If you asked the average adult “what do infants and babies think?” they would probably respond with a resounding “nothing.” After all, it’s our job to teach the babies and infants how to think. Most people view their brains as neurological play-dough that can be molded instead of as complex, functioning structures. Gopnik provides research to illustrate that, shockingly ,there’s a lot more going on in the mind of that infant than we’d originally think. In fact, according to her, it’s almost “genius.”
- Six-month-old babies are very interested in people. They make eye contact and smile.
- They are also very interested in grabbing, holding and tasting everything that they can hold in their small hands, since mouthing things is the babies’ way of exploring the world.
- Playing peek-a-boo teaches the child that things that go away come back.
- They also enjoy small books with simple pictures. Remember that children need human-to-human interaction in order to learn and thus they need us to dedicate them our time and play.
Social and Emotional Development
- Even though children at this age have already developed a relationship with the close people around them, they exhibit “stranger anxiety”.
- Sometimes, they focus on they play and the next moment they turn they gaze to another direction, ignoring the adults and their games. This happens because they feel over excited by the stimuli and need to calm themselves down. If you understand that this is happening, bring them in another room, turn the lights down and maybe you would like to put relaxing music.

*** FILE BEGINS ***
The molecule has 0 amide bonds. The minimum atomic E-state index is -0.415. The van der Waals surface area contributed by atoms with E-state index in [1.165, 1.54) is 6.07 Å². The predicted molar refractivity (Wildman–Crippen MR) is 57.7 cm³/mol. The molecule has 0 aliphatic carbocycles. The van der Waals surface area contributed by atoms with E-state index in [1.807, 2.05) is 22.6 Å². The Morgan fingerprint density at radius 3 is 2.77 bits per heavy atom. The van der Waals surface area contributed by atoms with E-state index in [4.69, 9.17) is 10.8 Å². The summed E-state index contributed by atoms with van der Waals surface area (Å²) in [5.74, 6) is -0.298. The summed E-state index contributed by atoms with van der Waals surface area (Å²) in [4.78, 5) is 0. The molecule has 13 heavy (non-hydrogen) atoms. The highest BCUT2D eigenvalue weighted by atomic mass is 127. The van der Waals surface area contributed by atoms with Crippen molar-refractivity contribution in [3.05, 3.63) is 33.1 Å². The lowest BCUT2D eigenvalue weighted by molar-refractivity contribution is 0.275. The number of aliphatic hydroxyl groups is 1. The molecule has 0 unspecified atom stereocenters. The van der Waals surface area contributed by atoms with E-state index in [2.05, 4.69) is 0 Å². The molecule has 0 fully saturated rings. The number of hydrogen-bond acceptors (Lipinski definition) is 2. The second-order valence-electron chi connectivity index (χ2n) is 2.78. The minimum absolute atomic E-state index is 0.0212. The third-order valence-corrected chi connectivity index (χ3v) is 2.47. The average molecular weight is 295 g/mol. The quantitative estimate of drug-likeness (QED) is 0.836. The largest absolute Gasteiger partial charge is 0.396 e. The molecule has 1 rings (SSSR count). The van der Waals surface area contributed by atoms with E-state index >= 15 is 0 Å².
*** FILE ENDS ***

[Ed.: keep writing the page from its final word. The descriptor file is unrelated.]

- They also begin to show many different emotions, like fear, happiness, joy, disappointment, surprise and curiosity (Gottman, 2011).
Language and Communication Development
- Children at this stage may make loud noises and wave their hands.
- They also react to the emotions of others and they start to copy their parents’ facial expressions. (See a study about the face-to-face interaction between mother and infant, Tronick & Cohn, 1989).
- Moreover, when parents talk to them, they will make sounds back and use babbling sounds.
- In order to enhance your baby’s listening skills, start to talk to them about everything, name the things that the baby is staring at and explain how they are used.
- While sitting, the baby can hold his head steady and his body straight but he may need some support to sit. Use pillows and cushions to support him sitting and soften his fall.
- They can roll over from tummy to their back and vice versa.
- It is important to encourage a baby’s motor or small muscle development by giving him toys he can explore with his fingers and/or encourage him to use both hands. However, it will take some more weeks before he is able to use his thumb and fingers to pick up small object and to exhibit a hand preference.
!If your child seems to have tight muscles, or very floppy, refuses to cuddle, shows no special reaction for his guardians, does not respond to sounds or has difficulty in getting objects to his mouth contact your pediatrician or your health care provider!
Here is a video you can watch about the development of 6-months-old babies.
Tronick, E. Z., & Cohn, J. F. (1989). Infant-mother face-to-face interaction: Age and gender differences in coordination and the occurrence of miscoordination.Child development, 85-92.
Gottman, J., 2011. Raising an emotionally intelligent child. Simon and Schuster.